Concussion Hot Topics
CONCUSSION MYTHS: DEBUNKED
Concussion is a hot topic these days, and with that comes a lot of misinformation. With concussions getting so much attention in the media, there are a lot of providers jumping on board and saying that they treat concussions. This can be misleading and even harmful if they do not have the specialized training needed to effectively and efficiently manage these injuries.
Why Concussion Care Matters…
Any orthopedist will tell you that a broken arm requires 4-6 weeks in a cast to heal. Heart surgeons give their cardiac patients 6 weeks to begin to feel better, and up to 6 months to feel the full benefits of the surgery. According to many professionals, an injury to the brain, our most complex organ, should take 10 days.
Physical Activity after concussion. When and How mUch?
In our last blog post, we discussed that rest following concussion, while commonly prescribed, may not be the best approach for maximizing recovery. Many patients immediately following a concussion are instructed to rest, including minimizing their physical and cognitive activity, and interactions with other people. But what do we know about strict rest following concussion?
Athletic trainers: who are we and what do we do?
So, you’re wondering what an athletic trainer is and what we do? You’re not alone. I get this question all the time. You know when you’re watching sports, and someone gets hurt? I’m the person in khakis with a fanny pack who runs onto the field to assess the situation. In this moment, I am evaluating the injury, making a determination if they can safely continue playing, or deciding if they need to be pulled from the game for their safety. In the case of suspected concussion, I first evaluate level of consciousness.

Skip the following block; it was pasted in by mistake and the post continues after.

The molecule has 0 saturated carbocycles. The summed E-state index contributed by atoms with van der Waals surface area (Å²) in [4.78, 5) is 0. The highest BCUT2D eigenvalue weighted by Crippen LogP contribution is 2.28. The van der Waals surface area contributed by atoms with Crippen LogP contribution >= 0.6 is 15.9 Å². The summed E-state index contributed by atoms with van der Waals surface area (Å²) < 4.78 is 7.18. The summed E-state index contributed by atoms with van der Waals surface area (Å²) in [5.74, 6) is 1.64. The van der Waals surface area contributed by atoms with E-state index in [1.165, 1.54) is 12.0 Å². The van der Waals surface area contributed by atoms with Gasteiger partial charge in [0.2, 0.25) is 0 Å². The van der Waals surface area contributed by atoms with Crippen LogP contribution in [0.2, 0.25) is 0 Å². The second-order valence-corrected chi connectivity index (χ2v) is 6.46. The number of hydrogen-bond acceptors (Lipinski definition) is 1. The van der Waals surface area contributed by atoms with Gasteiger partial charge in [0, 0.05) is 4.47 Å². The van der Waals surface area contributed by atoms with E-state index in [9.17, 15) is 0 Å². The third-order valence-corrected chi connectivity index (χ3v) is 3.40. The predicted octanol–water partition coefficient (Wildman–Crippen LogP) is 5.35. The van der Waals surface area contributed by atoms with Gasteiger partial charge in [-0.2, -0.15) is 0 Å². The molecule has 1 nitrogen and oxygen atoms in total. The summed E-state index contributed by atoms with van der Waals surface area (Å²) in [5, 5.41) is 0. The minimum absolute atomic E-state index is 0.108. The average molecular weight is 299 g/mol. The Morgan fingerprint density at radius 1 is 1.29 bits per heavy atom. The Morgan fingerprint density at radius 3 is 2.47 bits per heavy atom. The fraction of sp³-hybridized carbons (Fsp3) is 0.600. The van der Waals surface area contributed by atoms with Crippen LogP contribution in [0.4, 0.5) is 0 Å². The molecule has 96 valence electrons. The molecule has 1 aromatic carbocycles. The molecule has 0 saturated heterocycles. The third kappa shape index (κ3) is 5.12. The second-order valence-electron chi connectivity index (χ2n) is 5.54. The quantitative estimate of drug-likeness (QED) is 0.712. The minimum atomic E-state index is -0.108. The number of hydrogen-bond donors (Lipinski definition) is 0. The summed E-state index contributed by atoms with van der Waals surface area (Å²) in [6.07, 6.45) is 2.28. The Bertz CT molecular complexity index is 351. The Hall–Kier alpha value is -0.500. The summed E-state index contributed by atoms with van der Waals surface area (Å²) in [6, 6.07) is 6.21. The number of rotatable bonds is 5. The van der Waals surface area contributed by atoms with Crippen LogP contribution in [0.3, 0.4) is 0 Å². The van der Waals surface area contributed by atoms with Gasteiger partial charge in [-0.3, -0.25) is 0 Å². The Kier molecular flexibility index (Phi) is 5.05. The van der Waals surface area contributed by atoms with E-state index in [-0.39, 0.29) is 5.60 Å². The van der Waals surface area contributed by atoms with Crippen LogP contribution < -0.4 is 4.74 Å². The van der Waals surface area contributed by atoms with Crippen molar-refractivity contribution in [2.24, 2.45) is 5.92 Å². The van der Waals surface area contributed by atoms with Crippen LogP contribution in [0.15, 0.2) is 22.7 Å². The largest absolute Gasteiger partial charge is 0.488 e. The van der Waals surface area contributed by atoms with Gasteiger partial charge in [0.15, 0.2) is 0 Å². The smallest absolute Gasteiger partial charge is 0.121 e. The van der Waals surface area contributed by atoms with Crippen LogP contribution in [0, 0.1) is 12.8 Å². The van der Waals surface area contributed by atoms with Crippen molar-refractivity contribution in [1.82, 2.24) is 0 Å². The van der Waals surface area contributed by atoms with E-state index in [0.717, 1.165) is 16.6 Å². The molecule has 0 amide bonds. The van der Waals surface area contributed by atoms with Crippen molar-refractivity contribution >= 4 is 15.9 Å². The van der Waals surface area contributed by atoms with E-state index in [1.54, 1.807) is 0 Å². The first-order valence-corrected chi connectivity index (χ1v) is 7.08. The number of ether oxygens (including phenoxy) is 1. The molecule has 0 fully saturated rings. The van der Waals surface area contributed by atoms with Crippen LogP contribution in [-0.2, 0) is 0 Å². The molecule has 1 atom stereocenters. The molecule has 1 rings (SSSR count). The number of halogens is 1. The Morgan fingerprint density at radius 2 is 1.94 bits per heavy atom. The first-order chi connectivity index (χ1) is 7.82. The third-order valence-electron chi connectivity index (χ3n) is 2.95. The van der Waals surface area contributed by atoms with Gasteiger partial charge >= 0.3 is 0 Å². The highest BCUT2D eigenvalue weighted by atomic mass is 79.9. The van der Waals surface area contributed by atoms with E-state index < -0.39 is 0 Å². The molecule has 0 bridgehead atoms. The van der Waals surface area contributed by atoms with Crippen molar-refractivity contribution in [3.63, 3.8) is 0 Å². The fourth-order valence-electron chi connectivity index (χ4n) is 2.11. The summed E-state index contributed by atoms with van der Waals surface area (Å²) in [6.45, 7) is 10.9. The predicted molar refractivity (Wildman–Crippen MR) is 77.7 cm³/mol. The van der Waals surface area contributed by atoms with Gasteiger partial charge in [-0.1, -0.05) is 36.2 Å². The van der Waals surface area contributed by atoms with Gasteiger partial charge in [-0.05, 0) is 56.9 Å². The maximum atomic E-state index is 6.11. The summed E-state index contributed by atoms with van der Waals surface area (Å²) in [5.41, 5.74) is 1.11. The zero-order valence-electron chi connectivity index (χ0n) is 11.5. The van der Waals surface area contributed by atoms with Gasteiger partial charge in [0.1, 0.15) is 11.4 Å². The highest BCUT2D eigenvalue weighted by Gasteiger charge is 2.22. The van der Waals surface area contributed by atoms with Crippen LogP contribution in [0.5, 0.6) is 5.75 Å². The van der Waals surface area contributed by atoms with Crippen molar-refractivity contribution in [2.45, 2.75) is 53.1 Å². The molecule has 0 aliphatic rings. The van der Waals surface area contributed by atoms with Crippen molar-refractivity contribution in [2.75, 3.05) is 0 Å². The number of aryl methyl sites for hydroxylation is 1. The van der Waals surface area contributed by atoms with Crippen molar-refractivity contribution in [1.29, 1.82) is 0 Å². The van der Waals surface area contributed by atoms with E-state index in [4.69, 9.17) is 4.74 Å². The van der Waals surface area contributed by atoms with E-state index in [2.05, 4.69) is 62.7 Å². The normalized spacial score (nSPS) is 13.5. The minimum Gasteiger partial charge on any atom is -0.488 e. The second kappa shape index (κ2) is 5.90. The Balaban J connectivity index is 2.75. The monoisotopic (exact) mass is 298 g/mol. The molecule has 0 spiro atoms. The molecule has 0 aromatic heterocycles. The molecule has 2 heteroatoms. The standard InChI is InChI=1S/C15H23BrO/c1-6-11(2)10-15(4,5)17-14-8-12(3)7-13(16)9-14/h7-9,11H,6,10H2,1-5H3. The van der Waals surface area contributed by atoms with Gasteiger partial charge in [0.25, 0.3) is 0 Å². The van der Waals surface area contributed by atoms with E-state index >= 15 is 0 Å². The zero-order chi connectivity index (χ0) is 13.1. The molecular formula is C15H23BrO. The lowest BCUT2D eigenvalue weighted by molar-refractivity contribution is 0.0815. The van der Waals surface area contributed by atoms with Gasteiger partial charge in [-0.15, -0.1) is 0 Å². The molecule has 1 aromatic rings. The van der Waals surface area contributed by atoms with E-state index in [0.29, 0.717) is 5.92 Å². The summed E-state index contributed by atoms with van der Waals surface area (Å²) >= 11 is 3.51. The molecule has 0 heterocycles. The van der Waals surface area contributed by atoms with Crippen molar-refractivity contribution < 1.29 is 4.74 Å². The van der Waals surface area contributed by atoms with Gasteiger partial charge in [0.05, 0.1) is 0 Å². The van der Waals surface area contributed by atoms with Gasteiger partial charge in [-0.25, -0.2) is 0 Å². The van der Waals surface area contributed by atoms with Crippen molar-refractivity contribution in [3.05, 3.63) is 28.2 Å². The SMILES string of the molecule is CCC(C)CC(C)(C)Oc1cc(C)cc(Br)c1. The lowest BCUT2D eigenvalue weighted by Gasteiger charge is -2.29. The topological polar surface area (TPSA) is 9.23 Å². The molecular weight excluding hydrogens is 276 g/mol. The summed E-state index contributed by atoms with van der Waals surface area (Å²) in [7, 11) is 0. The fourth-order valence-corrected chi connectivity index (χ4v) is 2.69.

To Play or not to play, That is the question.
As a cognitive therapist, I have worked directly with hundreds of people who have had multiple concussions. I am also a mother. One of the questions I am frequently asked is, “Would you ever let your kids play football?”
What is cognitive rehabilitation?
Cognitive rehabilitation is a specialized type of therapy designed to help people who have cognitive impairments. These impairments might be due to a concussion or traumatic brain injury, stroke, illness, or learning disability. Oftentimes after a concussion, people feel overwhelmed by their job responsibilities, school, or household chores.
Four Ways Physical Therapy Can Help With Post-Concussive Symptoms
Concussions are rehabilitative injuries. Gone are the days of resting until symptoms subside! As we have discussed previously, rest beyond the first couple of days following a concussion can be detrimental to long term recovery. There can be many symptoms following a concussion that affect different systems. These symptoms can include: dizziness, lightheadedness, balance impairments, headache, neck pain, fatigue, blurry vision, nausea, and eye fatigue. A physical therapist with specialized training in concussion can evaluate these symptoms and develop a treatment plan to assist patients with a more timely recovery.
Concussions and sleep
Concussions and Sleep
I can’t fall asleep. I can’t stay asleep. I’m so tired all the time. I feel like a zombie.
Do any of these sound familiar? If so, you are not alone! Sleep disturbances are among the most common issues reported by patients following a concussion. Issues with sleep can include sleeping less than normal, sleeping more than normal, difficulty falling asleep, difficulty staying asleep, and of course, excessive fatigue. Research shows that sleep impairments following brain injury are associated with poorer overall recovery, cognitive impairment, and overall lower productivity (1,2).